David Banks: How do you prosecute a Twittermob?

What if, instead of 40 people accused of breaking the law, it is 400, or 4,000?

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The Attorney General is in a bit of a bind. Dominic Grieve will shortly have to decide whether to authorise the prosecution of those alleged to have identified the victim of Ched Evans, a footballer jailed for rape last week. If he decides the prosecution will go ahead, then once again the criminal law will be entering the realm of social media.

A number of people on Twitter named the victim, contrary to the Sexual Offences Amendment Act 1992. North Wales Police, which is investigating, announced yesterday that they would be making arrests of Twitter users. But those who will be watching Grieve's decision with particular interest are the traditional media who have broken this law in the past. The law in this area is quite tough, because it is believed victims are often deterred from coming forward by a fear of being identified. Newspapers have been prosecuted even for publishing identifying details, for instance, a photograph of a soldier, which, although pixellated, included the rank pips on her uniform; the fact that a victim had cerebral palsy; that the offence took place in a shower – showing the victim lived with the offender.

All the above were clumsy, accidental identifications. The newspapers had no intent to identify, they simply were not careful enough. Those editors who have personally been charged, along with their titles, will be very interested to see whether an allegedly deliberate identification on Twitter will attract similar prosecution.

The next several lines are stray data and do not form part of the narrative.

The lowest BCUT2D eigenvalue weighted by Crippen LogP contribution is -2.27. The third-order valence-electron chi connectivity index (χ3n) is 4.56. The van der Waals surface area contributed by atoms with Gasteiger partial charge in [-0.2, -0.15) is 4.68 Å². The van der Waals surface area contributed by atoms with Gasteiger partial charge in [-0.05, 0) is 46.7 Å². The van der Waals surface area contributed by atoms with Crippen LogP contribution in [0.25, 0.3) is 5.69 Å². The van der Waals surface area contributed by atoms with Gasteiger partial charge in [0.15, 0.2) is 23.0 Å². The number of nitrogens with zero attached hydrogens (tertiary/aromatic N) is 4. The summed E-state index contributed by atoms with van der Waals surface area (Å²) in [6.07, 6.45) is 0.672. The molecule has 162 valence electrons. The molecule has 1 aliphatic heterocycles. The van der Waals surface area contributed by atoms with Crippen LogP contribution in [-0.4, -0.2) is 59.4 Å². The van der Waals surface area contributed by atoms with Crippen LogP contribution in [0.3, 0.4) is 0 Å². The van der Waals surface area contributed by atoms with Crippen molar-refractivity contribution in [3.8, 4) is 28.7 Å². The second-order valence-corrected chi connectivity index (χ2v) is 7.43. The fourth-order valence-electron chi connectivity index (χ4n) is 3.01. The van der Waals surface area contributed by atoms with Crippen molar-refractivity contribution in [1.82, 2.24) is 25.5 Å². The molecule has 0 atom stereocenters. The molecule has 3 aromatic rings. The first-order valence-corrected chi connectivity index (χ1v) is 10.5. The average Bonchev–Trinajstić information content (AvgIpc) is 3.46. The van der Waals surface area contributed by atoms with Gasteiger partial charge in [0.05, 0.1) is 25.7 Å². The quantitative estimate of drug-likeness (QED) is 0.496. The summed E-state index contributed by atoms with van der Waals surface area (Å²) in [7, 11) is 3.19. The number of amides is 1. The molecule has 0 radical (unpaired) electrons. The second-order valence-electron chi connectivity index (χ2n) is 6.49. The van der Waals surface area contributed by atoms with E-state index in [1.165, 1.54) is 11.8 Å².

If Grieve does not give the go-ahead for a prosecution – and that depends on whether North Wales Police and the local Crown prosecutors send him a file – then it sends a message that there is one law for old media and no law for the new. He has in the past warned bloggers and tweeters that they are bound by the Contempt of Court Act just like their mainstream media counterparts. If he does go ahead with prosecution however, it raises the spectre of much more complicated decisions in future. What if instead of 40 people accused of breaking the law it is 400, or 4,000? The scale of potential prosecutions as a result of unwise tweeting is huge. And while few may argue against prosecution in this instance, what of a greyer area? What if the Tweetmob breaches a superinjunction and names a company accused of pollution – as happened in the case of Trafigura? No prosecutions there, as the "guilty" numbered in thousands. What of the "I am Spartacus" tweeters who repeated the phrase used by Paul Chambers, which resulted in his conviction in the Twitterjoke trial? Again, no action by the CPS.

In my view, Grieve has little choice but to allow the prosecutions to go ahead. What message will it send to the victims of sexual offences if he does not? But in doing so he will have made a rod for his own back and many people will have to be more careful about what they tweet.

The writer is a journalist and media law consultant

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